“For the most part our dailies are owned by stock companies, and surely no one can expect a philanthropic and moral sentiment to inspire a stock company! The business manager, who is usually the editor-in-chief, who dictates the policy and course of the paper, is paid a certain salary, and he is expected to make the paper earn enough to pay a handsome dividend. It is all business with him. Money is the only principle he sees. That is just and moral that pays best. If he owned the paper, he would do so and so, but it won’t pay, and it is his duty to make the enterprise pay. The managing editor must please the business manager or editor-in-chief. All the subordinates of the managing editor—news editors, city editor, dramatic editor, and all other editors and reporters—must please him and obey him. There must be no individual opinion of right and wrong. Right means profitable and wrong means profitless. ‘Is it for the good of the people that this be published?’ is never asked; ‘Is this just?’ is never asked; but simply, ‘Is it policy to print this?’ I am speaking always, unless I specify differently, of the large daily newspapers, ‘the great leaders of public opinion.”‘

When I had read this, I paused, and the thought went through my mind, “What if all this that he says be true! The people have the power to kill a corrupt newspaper in a few weeks, and can stop its influence at once by not buying it. The most successful papers are most successful because they sell the greatest number of copies,—that is, because they print matter that the people like to read. If the people like to read ‘watered truth,’ well and good; if they want to be flattered and abused, who cares?”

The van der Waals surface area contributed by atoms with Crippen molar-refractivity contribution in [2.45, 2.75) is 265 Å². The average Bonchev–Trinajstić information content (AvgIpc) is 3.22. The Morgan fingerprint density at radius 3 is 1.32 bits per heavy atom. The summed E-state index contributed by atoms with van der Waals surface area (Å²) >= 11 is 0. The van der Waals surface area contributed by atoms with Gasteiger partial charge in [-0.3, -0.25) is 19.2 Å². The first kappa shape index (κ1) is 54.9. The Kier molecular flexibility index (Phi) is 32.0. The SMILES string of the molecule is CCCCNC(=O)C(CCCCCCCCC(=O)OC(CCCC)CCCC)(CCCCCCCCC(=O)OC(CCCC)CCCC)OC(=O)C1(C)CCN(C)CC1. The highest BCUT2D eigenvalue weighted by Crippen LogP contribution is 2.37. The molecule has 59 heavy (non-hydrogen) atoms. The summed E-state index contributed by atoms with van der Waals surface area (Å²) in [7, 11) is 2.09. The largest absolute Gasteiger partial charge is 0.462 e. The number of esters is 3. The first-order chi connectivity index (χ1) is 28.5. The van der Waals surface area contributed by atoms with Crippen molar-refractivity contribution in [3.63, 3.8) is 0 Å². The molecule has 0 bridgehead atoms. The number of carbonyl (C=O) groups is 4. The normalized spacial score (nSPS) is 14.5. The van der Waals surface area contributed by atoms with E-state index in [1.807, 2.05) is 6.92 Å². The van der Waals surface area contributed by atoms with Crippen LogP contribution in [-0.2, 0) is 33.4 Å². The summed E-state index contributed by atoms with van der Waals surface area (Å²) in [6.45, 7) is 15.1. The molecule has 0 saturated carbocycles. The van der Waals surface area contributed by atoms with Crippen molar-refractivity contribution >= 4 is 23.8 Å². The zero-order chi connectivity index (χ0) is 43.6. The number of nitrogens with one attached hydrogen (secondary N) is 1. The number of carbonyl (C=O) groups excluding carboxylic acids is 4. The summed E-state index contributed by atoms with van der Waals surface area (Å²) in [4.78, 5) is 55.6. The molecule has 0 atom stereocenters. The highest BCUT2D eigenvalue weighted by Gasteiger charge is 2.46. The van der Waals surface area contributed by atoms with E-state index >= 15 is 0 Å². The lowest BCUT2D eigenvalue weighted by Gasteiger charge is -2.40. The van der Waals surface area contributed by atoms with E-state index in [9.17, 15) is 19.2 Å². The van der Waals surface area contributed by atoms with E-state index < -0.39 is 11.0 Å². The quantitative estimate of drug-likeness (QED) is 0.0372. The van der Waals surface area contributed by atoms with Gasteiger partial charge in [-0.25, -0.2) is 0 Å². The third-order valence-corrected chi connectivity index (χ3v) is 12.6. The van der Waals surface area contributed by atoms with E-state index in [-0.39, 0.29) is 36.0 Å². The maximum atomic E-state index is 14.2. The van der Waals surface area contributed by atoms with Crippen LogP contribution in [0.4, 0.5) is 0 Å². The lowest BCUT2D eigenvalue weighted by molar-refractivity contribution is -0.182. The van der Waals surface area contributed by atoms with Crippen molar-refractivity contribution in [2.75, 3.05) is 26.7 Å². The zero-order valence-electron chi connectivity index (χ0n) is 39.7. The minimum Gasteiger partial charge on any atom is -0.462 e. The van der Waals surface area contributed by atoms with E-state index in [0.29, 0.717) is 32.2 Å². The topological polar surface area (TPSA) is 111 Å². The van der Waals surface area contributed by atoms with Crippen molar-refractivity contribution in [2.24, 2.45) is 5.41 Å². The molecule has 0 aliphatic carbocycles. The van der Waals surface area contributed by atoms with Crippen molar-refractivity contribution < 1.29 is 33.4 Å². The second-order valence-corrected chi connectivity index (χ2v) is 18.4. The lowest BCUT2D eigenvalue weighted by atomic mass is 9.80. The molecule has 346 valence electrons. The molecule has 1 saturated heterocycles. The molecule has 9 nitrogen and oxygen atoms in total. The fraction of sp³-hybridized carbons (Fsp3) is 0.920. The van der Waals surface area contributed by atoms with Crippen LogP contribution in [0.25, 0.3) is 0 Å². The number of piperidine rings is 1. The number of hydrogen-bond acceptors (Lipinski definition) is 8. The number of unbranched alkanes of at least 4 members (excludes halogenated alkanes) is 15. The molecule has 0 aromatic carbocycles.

I had read but a few pages more when I found the author had anticipated my criticism and answered it in this manner:

“If you charge a journalist with gulling the public, he immediately answers that he gives the public what it wants; witness the success of his paper! It won’t do, he says, to print the truth; no daily could live and do it. The people desire to read exaggerations and flattering and abusing lies. They want the truth adulterated with what will make it pleasant to swallow. They quote this from Nathaniel Hawthorne (a good journalist must be good at quoting): ‘It must be a remarkably true man who can keep his own elevated conceptions of truth when the lower feelings of a multitude are assailing his natural sympathies, and who can speak out frankly the best there is in him when by adulterating it a little or a good deal he knows that he may make it ten times as acceptable to the audience.’

“What redress have the people? Stop buying the papers? But it is necessary that they should buy the papers. There are matters upon which they must keep informed.”

And so the book continues on to the end. Sometime I will talk with an editor of today, and give you his views of journalism.


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About Shawn P. Wilbur 2320 Articles
Independent scholar, translator and archivist.